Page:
• If you don’t have diabetes, we encourage you to drink up to 20 ounces of Gatorade or Powerade, as instructed, on the morning of surgery. However, you should consume this liquid no later than two hours before your hospital arrival time. (If your surgery is early in the morning, you may drink the fluid in the late evening.) If you have diabetes, please drink water rather than Powerade or Gatorade. Be sure to review and follow any advice your surgeon provides.
  • If you have diabetes and develop low blood sugar, you may take glucose gel or drink four ounces of clear apple juice. Do not take glucose tablets.
  • You may brush your teeth and use mouthwash, but please don’t swallow anything.
  • Take approved medications with a small sip of water.
Do I take my normal medications before surgery?

Your surgeon and/or our pre-admission staff will talk with you about medicines you should and should not take the day of surgery.


  • For seven days before surgery, please don’t take pain relievers that may increase the risk of bleeding. These include ibuprofen (Motrin, Advil); naproxen (Aleve); and celecoxib (Celebrex).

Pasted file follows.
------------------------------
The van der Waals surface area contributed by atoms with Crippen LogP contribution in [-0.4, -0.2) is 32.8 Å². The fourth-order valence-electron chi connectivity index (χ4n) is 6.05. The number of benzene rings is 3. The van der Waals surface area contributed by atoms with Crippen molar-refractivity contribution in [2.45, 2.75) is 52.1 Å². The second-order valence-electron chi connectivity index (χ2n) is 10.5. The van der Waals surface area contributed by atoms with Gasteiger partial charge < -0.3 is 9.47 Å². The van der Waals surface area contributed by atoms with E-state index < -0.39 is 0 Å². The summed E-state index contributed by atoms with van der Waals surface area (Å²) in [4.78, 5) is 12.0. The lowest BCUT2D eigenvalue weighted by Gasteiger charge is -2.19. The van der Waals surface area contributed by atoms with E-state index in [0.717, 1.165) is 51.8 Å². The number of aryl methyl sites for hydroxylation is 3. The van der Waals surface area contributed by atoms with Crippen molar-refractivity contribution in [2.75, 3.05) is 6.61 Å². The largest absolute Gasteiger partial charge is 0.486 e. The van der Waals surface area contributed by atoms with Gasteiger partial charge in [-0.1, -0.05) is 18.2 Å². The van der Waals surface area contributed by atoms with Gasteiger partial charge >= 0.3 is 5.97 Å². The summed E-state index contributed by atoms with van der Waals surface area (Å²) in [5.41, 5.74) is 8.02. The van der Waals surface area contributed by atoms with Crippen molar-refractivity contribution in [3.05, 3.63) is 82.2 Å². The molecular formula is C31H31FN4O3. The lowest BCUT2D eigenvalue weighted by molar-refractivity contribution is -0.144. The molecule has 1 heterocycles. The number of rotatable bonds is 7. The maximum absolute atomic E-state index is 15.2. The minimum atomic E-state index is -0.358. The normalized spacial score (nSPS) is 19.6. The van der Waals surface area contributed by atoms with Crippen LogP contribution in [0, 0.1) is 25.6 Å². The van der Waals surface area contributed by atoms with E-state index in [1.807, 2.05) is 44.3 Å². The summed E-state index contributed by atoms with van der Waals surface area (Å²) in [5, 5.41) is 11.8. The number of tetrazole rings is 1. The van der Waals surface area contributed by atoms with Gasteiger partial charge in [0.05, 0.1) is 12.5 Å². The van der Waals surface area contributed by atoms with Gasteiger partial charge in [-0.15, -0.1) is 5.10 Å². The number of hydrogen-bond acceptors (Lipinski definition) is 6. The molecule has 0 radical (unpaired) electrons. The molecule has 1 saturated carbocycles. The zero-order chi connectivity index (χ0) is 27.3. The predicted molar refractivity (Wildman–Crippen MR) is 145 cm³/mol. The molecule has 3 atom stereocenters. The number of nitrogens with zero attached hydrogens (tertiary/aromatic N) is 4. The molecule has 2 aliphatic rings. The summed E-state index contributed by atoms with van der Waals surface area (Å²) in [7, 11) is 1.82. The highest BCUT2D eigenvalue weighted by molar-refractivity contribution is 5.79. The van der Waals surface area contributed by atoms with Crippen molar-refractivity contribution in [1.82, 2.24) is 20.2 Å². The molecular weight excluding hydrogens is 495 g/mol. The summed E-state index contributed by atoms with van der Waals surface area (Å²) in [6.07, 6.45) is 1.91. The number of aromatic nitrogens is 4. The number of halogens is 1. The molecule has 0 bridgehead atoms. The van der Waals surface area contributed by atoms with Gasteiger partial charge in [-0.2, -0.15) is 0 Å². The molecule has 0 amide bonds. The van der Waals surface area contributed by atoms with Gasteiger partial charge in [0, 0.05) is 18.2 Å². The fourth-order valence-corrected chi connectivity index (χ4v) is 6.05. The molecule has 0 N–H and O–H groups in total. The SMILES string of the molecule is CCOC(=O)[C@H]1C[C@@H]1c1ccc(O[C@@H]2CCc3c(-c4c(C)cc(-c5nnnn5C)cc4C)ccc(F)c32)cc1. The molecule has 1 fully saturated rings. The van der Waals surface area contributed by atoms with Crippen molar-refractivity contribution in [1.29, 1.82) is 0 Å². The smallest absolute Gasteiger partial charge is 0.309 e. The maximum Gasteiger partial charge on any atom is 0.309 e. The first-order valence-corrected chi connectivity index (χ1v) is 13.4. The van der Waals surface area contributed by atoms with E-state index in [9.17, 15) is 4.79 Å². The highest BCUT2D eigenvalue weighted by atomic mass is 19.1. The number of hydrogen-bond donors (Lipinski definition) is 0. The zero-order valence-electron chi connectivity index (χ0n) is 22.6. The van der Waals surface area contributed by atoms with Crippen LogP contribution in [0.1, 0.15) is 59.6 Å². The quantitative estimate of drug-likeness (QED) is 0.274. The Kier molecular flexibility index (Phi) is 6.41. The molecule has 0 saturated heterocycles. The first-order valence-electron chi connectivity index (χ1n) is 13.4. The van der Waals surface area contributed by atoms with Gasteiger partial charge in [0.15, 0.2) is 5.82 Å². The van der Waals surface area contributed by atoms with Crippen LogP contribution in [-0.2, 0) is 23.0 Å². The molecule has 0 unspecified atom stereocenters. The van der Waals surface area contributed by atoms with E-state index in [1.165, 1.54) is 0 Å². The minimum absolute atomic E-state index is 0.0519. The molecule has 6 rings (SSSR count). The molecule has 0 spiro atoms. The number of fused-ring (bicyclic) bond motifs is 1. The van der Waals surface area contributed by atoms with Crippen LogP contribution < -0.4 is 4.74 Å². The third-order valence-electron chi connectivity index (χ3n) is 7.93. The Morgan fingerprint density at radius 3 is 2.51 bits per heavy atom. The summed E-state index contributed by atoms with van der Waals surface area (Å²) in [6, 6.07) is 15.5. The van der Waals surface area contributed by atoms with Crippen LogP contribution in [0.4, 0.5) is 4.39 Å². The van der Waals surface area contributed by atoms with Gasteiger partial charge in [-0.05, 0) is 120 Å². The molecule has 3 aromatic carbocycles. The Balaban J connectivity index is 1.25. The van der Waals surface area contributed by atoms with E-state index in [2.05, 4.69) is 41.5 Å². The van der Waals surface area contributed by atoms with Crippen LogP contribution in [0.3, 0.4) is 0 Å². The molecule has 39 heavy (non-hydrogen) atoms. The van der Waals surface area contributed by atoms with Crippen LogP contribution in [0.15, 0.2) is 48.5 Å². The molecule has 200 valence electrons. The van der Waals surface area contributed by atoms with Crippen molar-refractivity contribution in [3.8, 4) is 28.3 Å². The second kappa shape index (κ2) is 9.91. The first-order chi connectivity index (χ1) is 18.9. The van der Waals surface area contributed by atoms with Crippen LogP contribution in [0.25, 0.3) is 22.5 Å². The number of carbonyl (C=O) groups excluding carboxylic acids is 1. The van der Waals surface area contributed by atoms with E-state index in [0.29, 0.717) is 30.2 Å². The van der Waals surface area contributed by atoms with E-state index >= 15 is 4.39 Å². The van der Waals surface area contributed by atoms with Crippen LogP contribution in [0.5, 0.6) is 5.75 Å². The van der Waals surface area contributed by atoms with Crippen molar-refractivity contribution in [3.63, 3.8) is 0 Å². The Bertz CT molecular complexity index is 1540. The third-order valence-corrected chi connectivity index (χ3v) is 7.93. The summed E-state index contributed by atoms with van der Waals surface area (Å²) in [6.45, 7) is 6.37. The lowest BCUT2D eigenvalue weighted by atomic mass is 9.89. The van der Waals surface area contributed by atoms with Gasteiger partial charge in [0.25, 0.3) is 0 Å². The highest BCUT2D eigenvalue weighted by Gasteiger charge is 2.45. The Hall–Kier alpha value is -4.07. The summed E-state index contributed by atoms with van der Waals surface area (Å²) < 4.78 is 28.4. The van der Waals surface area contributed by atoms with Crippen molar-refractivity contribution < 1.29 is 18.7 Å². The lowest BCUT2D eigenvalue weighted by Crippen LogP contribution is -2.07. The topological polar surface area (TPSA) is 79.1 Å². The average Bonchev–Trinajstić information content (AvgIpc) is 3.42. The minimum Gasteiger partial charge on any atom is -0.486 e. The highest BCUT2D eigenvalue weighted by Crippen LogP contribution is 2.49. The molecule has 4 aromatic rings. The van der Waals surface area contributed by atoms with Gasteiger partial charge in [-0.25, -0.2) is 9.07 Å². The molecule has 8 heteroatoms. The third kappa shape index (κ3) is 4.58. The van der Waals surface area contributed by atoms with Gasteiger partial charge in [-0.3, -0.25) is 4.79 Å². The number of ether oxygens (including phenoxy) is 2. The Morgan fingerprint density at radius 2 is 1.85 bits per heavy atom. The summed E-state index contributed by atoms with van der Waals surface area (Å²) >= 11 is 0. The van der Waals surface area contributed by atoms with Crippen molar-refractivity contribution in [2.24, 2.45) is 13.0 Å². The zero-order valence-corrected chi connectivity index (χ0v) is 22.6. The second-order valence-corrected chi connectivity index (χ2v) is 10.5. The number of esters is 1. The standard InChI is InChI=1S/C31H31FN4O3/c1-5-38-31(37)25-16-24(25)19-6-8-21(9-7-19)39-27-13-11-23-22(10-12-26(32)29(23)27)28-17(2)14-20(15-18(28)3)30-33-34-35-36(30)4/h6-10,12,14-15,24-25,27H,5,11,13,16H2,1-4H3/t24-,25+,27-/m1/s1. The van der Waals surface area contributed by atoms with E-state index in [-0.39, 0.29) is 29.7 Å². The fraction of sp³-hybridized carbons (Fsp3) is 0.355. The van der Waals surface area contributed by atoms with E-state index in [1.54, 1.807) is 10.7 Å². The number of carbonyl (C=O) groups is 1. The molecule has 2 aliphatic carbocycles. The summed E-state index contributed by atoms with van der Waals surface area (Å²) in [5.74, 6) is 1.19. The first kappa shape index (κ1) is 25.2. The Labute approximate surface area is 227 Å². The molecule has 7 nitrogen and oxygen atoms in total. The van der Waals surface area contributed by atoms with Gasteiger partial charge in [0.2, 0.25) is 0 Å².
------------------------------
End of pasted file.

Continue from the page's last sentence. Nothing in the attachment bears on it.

• If you have diabetes, follow any instructions regarding taking or adjusting the dose of your insulin or other diabetes medications.
  • If you take blood thinners, be sure to get instructions from your surgeon’s office or the doctor who prescribed the medication. You shouldn’t stop taking blood thinners unless you are specifically told to stop.
  • If you take daily aspirin for heart disease or to prevent blood clots, continue taking it unless your surgeon tells you not to.

If you have any questions about the medications you take, don’t hesitate to ask your surgeon or the pre-admission staff.

What does pre-admission testing involve?

Before surgery, you’ll have a brief call with a pre-admission nurse. In some cases, a 60-minute telehealth visit with a nurse practitioner may be necessary, as well. These visits allow us to receive and share important information. Our coordinator will contact you to set up these appointments.